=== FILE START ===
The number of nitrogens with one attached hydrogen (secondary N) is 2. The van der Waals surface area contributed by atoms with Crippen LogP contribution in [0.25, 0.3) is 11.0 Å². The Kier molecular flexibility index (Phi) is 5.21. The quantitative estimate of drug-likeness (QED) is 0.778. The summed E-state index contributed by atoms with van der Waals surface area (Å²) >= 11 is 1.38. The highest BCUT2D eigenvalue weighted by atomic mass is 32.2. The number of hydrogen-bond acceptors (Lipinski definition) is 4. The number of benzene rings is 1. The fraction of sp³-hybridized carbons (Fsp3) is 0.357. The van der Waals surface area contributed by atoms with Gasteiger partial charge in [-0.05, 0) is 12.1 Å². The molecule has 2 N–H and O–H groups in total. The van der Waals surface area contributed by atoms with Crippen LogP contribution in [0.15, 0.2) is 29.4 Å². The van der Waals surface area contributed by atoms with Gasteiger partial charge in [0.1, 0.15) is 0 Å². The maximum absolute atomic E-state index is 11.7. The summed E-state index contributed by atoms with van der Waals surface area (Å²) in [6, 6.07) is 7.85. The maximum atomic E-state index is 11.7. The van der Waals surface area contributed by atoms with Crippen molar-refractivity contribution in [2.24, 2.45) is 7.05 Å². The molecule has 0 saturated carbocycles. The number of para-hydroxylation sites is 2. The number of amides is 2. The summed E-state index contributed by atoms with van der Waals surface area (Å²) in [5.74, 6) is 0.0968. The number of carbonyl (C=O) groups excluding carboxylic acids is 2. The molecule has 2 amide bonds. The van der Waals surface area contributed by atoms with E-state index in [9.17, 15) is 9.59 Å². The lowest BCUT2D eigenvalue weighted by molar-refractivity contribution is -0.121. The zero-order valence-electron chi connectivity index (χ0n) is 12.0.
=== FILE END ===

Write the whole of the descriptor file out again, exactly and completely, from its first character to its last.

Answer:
The number of nitrogens with one attached hydrogen (secondary N) is 2. The van der Waals surface area contributed by atoms with Crippen LogP contribution in [0.25, 0.3) is 11.0 Å². The Kier molecular flexibility index (Phi) is 5.21. The quantitative estimate of drug-likeness (QED) is 0.778. The summed E-state index contributed by atoms with van der Waals surface area (Å²) >= 11 is 1.38. The highest BCUT2D eigenvalue weighted by atomic mass is 32.2. The number of hydrogen-bond acceptors (Lipinski definition) is 4. The number of benzene rings is 1. The fraction of sp³-hybridized carbons (Fsp3) is 0.357. The van der Waals surface area contributed by atoms with Gasteiger partial charge in [-0.05, 0) is 12.1 Å². The molecule has 2 N–H and O–H groups in total. The van der Waals surface area contributed by atoms with Crippen LogP contribution in [0.15, 0.2) is 29.4 Å². The van der Waals surface area contributed by atoms with Gasteiger partial charge in [0.1, 0.15) is 0 Å². The maximum absolute atomic E-state index is 11.7. The summed E-state index contributed by atoms with van der Waals surface area (Å²) in [6, 6.07) is 7.85. The maximum atomic E-state index is 11.7. The van der Waals surface area contributed by atoms with Crippen molar-refractivity contribution in [2.24, 2.45) is 7.05 Å². The molecule has 0 saturated carbocycles. The number of para-hydroxylation sites is 2. The number of amides is 2. The summed E-state index contributed by atoms with van der Waals surface area (Å²) in [5.74, 6) is 0.0968. The number of carbonyl (C=O) groups excluding carboxylic acids is 2. The molecule has 2 amide bonds. The van der Waals surface area contributed by atoms with E-state index in [9.17, 15) is 9.59 Å². The lowest BCUT2D eigenvalue weighted by molar-refractivity contribution is -0.121. The zero-order valence-electron chi connectivity index (χ0n) is 12.0.